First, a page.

And like any skill that goes unused for long enough, social skills start to fossilise. Then anxiety sets in. But we are still social creatures, so we desperately try to keep the illusion of connection going, all the while getting lonelier and lonelier.

Of course, social media isn’t all bad. 

It can be great for meeting new people, and communicating with people on the other side of the world. It can be invaluable for disabled people who might find it more difficult to meet up with people, and it’s perfect for finding others who share your interests. It can also be a great business platform.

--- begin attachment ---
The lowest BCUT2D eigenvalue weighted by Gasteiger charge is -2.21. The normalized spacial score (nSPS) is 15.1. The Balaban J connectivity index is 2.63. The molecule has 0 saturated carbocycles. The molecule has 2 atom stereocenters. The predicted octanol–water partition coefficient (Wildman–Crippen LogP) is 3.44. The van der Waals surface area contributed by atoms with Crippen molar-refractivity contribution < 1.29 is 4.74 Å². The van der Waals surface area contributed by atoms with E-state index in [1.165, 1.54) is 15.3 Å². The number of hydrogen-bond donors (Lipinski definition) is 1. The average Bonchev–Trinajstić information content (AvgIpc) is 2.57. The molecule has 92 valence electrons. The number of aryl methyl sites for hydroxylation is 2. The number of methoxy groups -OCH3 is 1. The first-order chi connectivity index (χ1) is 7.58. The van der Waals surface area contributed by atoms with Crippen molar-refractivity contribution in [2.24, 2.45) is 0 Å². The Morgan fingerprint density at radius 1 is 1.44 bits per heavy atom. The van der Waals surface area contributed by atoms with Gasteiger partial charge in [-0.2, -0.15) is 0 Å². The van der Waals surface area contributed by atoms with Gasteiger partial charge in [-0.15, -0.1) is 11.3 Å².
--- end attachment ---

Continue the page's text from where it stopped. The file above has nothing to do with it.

Photo by Blake Barlow on Unsplash

The problems arise when being used as a main source of contact. It’s extremely poor at forming truly deep and satisfying bonds with people. 

Trying to plug social voids with excessive social media usage is like trying to fill a sieve with sand. The sense of connection and satisfaction quickly drains away, so you check and click like again and again and again. 

Services such as Facebook and Instagram, and any other time-wasting app you can think of have been designed to be as addictive as slot machines.  Companies are profiting from our attention, our memories, and the loss of our souls to our screens. 

Currently, I’m back on social media, and back to using a smart device, but with a reversed relationship. I’m the master of my device and the services I use, not the other way around. 

To stay in control, I began by minimising the apps on my phone.